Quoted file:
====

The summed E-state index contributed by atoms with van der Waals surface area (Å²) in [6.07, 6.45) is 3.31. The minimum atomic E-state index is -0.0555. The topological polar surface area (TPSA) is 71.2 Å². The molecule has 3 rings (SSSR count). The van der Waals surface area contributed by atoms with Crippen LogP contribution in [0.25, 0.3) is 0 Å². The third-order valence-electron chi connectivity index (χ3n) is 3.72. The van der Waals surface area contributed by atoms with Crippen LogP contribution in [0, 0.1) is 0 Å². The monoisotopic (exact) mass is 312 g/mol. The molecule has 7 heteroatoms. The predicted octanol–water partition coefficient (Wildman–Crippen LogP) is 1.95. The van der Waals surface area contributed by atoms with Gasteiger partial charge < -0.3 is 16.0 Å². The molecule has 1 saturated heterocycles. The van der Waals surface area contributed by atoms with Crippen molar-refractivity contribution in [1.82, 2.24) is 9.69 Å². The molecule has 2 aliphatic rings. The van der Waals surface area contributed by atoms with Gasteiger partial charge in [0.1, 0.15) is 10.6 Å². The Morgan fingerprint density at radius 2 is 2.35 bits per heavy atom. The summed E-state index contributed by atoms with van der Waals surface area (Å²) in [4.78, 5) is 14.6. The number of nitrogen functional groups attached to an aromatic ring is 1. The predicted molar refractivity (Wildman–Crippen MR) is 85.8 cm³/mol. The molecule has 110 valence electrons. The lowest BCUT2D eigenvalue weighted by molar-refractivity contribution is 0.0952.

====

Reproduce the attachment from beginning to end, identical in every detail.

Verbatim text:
The summed E-state index contributed by atoms with van der Waals surface area (Å²) in [6.07, 6.45) is 3.31. The minimum atomic E-state index is -0.0555. The topological polar surface area (TPSA) is 71.2 Å². The molecule has 3 rings (SSSR count). The van der Waals surface area contributed by atoms with Crippen LogP contribution in [0.25, 0.3) is 0 Å². The third-order valence-electron chi connectivity index (χ3n) is 3.72. The van der Waals surface area contributed by atoms with Crippen LogP contribution in [0, 0.1) is 0 Å². The monoisotopic (exact) mass is 312 g/mol. The molecule has 7 heteroatoms. The predicted octanol–water partition coefficient (Wildman–Crippen LogP) is 1.95. The van der Waals surface area contributed by atoms with Gasteiger partial charge < -0.3 is 16.0 Å². The molecule has 1 saturated heterocycles. The van der Waals surface area contributed by atoms with Crippen molar-refractivity contribution in [1.82, 2.24) is 9.69 Å². The molecule has 2 aliphatic rings. The van der Waals surface area contributed by atoms with Gasteiger partial charge in [0.1, 0.15) is 10.6 Å². The Morgan fingerprint density at radius 2 is 2.35 bits per heavy atom. The summed E-state index contributed by atoms with van der Waals surface area (Å²) in [4.78, 5) is 14.6. The number of nitrogen functional groups attached to an aromatic ring is 1. The predicted molar refractivity (Wildman–Crippen MR) is 85.8 cm³/mol. The molecule has 110 valence electrons. The lowest BCUT2D eigenvalue weighted by molar-refractivity contribution is 0.0952.